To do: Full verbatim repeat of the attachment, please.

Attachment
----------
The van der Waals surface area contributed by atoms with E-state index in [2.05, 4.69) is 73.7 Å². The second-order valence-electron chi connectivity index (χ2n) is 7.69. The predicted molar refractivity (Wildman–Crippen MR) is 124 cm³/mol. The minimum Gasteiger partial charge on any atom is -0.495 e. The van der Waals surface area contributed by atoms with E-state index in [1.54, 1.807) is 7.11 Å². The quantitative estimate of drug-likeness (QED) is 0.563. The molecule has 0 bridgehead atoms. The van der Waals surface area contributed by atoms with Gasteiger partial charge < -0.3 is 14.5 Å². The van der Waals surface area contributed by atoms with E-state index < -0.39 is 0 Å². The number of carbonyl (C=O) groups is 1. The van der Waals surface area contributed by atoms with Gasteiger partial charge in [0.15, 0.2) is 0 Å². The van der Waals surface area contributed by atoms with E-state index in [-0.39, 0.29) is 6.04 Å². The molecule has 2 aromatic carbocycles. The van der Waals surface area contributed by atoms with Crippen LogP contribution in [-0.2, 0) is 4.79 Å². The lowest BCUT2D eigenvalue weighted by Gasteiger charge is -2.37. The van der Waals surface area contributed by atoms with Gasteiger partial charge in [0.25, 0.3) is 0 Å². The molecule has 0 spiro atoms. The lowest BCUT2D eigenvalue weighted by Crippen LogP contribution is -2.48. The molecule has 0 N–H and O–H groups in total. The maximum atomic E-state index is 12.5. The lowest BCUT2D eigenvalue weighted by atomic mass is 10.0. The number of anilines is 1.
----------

The van der Waals surface area contributed by atoms with E-state index in [2.05, 4.69) is 73.7 Å². The second-order valence-electron chi connectivity index (χ2n) is 7.69. The predicted molar refractivity (Wildman–Crippen MR) is 124 cm³/mol. The minimum Gasteiger partial charge on any atom is -0.495 e. The van der Waals surface area contributed by atoms with E-state index in [1.54, 1.807) is 7.11 Å². The quantitative estimate of drug-likeness (QED) is 0.563. The molecule has 0 bridgehead atoms. The van der Waals surface area contributed by atoms with Gasteiger partial charge < -0.3 is 14.5 Å². The van der Waals surface area contributed by atoms with E-state index < -0.39 is 0 Å². The number of carbonyl (C=O) groups is 1. The van der Waals surface area contributed by atoms with Gasteiger partial charge in [0.15, 0.2) is 0 Å². The van der Waals surface area contributed by atoms with E-state index in [-0.39, 0.29) is 6.04 Å². The molecule has 2 aromatic carbocycles. The van der Waals surface area contributed by atoms with Crippen LogP contribution in [-0.2, 0) is 4.79 Å². The lowest BCUT2D eigenvalue weighted by Gasteiger charge is -2.37. The van der Waals surface area contributed by atoms with Gasteiger partial charge in [0.25, 0.3) is 0 Å². The molecule has 0 spiro atoms. The lowest BCUT2D eigenvalue weighted by Crippen LogP contribution is -2.48. The molecule has 0 N–H and O–H groups in total. The maximum atomic E-state index is 12.5. The lowest BCUT2D eigenvalue weighted by atomic mass is 10.0. The number of anilines is 1.